Oil rebound if traders convinced OPEC cuts are ‘for real’

Alex Kemp, professor of petroleum economics at Aberdeen University.
Alex Kemp, professor of petroleum economics at Aberdeen University.

A backstop could be placed on the recent oil price freefall if traders are convinced OPEC proposals to cut production are “for real”, according to a leading petroleum economist.

The cartel has tentatively agreed a cut, which will range between 0.5 and 1.5million barrels per day, however the actual scale of it will depend on the outcome of discussions with Russia today.

OPEC (The Organisation of Petroleum Exporting Countries) has been under pressure to curb production, with the price of the Brent crude benchmark dropping more than $10 in the last month.

De-facto leader Saudi Arabia said a 1million barrel drop would be acceptable.

Petroleum economist from Aberdeen University, Alex Kemp, believes a drop in global production within that range will facilitate a “rebound” in the oil price.

He said: “A cut between 1million and 1.5million barrels per day would have an effect on the price if the market makers were satisfied that they were actually going to do it.

“If there’s some reassuring noises from Russia that they will contribute to it, that would show it is a serious proposition.

“There would be some rebound in the price if the market makers were satisfied that this is for real. It could come up by a few dollars.”

OPEC is meeting in Vienna and will continue talks tomorrow along with Russia and other non-members.

Professor Kemp believes the country “may well be willing” to assist, however the scale of the cut remains to be seen.

Analysts have said the 1million barrel figure would be a “token gesture” as the kingdom aims to balance conflicting motives of propping up prices and appeasing the US.

President Donald Trump wants even higher oil production to offset lower production from Iran, OPEC’s third largest producer, due to US-imposed sanctions.

Jack Allardyce, analyst at financial services firm Cantor Fitzgerald said: “As ever with OPEC and the wider producer group, the devil will be in the detail in terms of overall scale, reference point and quotas.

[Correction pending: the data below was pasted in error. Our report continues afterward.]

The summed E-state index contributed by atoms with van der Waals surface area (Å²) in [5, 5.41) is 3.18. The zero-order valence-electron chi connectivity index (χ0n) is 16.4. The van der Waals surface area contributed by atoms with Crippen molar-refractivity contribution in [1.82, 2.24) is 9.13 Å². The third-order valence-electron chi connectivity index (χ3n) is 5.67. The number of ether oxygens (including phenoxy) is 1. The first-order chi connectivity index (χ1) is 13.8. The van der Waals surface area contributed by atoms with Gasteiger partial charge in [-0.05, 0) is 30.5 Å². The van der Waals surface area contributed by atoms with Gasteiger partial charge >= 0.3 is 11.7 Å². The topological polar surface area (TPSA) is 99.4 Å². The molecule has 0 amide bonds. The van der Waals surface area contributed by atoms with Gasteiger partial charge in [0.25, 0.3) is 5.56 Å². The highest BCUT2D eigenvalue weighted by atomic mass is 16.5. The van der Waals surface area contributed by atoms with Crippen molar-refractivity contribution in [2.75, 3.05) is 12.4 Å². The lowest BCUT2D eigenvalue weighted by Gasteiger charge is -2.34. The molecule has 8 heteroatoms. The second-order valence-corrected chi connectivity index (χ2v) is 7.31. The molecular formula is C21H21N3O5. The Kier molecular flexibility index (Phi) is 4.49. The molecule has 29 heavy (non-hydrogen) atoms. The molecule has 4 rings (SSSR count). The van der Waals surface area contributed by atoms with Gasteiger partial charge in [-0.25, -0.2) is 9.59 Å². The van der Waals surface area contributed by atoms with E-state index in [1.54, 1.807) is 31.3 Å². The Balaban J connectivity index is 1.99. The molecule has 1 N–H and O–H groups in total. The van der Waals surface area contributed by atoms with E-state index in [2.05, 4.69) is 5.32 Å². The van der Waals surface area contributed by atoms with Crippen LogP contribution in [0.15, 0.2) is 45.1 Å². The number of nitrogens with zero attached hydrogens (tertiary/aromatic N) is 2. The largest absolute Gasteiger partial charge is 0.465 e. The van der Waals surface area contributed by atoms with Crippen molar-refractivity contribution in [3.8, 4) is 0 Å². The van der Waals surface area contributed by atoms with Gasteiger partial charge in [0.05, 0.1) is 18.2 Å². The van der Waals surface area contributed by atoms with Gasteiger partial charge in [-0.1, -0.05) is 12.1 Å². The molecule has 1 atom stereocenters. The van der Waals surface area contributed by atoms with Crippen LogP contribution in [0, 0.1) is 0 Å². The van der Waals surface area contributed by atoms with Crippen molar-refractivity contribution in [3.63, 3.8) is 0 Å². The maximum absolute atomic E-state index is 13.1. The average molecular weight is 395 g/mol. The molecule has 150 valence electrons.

“The one million barrels being suggested feels like something of a token gesture and is perhaps suggestive of the pressure being piled on Saudi Arabia by President Trump and the apparent reluctance of Russia to take more drastic measures.”


The proposed production cut may only act as an “interim support” for the market, according to analysts.

Saudi Arabia’s energy minister said a 1million barrel daily cut could be enough to stabilise prices, however this may not make a meaningful difference for some time.

Investors had expected a cut of round 1.3million barrels per day, sending the price of Brent crude down five percent after the comment, however the actual scale of the cuts have not yet been agreed.

Jack Allardyce from Cantor Fitzgerald thinks the market will need to wait and see what effect it will have.

He said: “While an agreement to cut at least 1mmbopd should go some way towards arresting the freefall in benchmarks, we wouldn’t expect any significant short-term recovery until there is further evidence that such a deal is beginning to eat into the current supply glut.”

The US could extend its production next year, while the full effects of Iranian sanctions remain to be see, according to Mihir Kapadia, CEO of Sun Global Investments, with both issues playing a part in the oil price.

He said: “OPEC’s announcement that it has agreed to cut oil output should be considered a sensible move in what has been a very volatile market this calendar year. As prices have fallen sharply in a short period of time and as the US increased production, OPEC was under pressure to do act on it.

“With OPEC now affirming to continue the production cutback strategy, there should be some short -term support to the failing prices.

“Oil prices over the last two months have crashed around 30%, directly impacting oil led economies like Saudi Arabia.

“While this is a much needed announcement, it can only act as an interim support for the market as much depends on the US production output and the situation that will prevail once the eight wavier countries cease Iranian imports.”


Talks with Russia today are expected to determine the scale of production cuts, but the nation “will not be keen” to scale back too much, according to an analyst.

Russia is among the largest producing countries in the world, with oil a key source of revenue.

Last weekend President Vladmir Putin met with Saudi Crown Prince Mohammed bin Salman, laying the groundwork for a Russian cut in production.

However Fiona Cincotta, senior market analyst at City Index, doesn’t think the country will want to drop its output too steeply.

She said: “While in theory OPEC members will aim for a significant cut, the US has been calling for lower oil prices, with President Trump specifically addressing his comments at Saudi Arabia.

Similarly, Russia will not be keen to scale back too much as oil is a key source of its revenue, particularly at a time when it still faces partial US sanctions.

“Russia and the US have both increased their production over the last year, Russia to a post-Soviet high of around 11.4 million barrels a day and the US to 11.47 million with the capacity to go beyond 12 million next year.

“This means that the US could build on its lead position as the world’s largest oil producer ahead of Russia and Saudi Arabia, giving the two countries less of a reason to scale back output. At this stage, 1million barrels a day cut could be all that the market will get.”